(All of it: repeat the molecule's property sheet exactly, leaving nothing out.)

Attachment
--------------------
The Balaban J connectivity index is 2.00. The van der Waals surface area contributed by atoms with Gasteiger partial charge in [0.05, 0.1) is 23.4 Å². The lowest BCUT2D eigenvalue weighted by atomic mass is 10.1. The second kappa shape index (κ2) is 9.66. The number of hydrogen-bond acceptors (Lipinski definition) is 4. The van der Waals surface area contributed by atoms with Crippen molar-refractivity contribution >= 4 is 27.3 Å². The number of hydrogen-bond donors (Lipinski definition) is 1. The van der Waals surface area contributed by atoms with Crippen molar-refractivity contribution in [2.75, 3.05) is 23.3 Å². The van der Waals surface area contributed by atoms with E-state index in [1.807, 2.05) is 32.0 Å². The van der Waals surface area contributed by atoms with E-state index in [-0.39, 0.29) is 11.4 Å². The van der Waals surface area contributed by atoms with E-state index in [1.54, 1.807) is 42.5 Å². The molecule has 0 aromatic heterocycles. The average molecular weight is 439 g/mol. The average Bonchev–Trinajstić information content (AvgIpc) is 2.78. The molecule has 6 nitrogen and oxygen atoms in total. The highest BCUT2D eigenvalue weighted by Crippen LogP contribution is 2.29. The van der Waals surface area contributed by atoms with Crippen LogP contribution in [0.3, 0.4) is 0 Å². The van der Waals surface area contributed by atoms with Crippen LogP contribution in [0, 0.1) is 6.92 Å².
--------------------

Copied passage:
The Balaban J connectivity index is 2.00. The van der Waals surface area contributed by atoms with Gasteiger partial charge in [0.05, 0.1) is 23.4 Å². The lowest BCUT2D eigenvalue weighted by atomic mass is 10.1. The second kappa shape index (κ2) is 9.66. The number of hydrogen-bond acceptors (Lipinski definition) is 4. The van der Waals surface area contributed by atoms with Crippen molar-refractivity contribution >= 4 is 27.3 Å². The number of hydrogen-bond donors (Lipinski definition) is 1. The van der Waals surface area contributed by atoms with Crippen molar-refractivity contribution in [2.75, 3.05) is 23.3 Å². The van der Waals surface area contributed by atoms with E-state index in [1.807, 2.05) is 32.0 Å². The van der Waals surface area contributed by atoms with E-state index in [-0.39, 0.29) is 11.4 Å². The van der Waals surface area contributed by atoms with E-state index in [1.54, 1.807) is 42.5 Å². The molecule has 0 aromatic heterocycles. The average molecular weight is 439 g/mol. The average Bonchev–Trinajstić information content (AvgIpc) is 2.78. The molecule has 6 nitrogen and oxygen atoms in total. The highest BCUT2D eigenvalue weighted by Crippen LogP contribution is 2.29. The van der Waals surface area contributed by atoms with Crippen LogP contribution in [0.3, 0.4) is 0 Å². The van der Waals surface area contributed by atoms with Crippen LogP contribution in [0, 0.1) is 6.92 Å².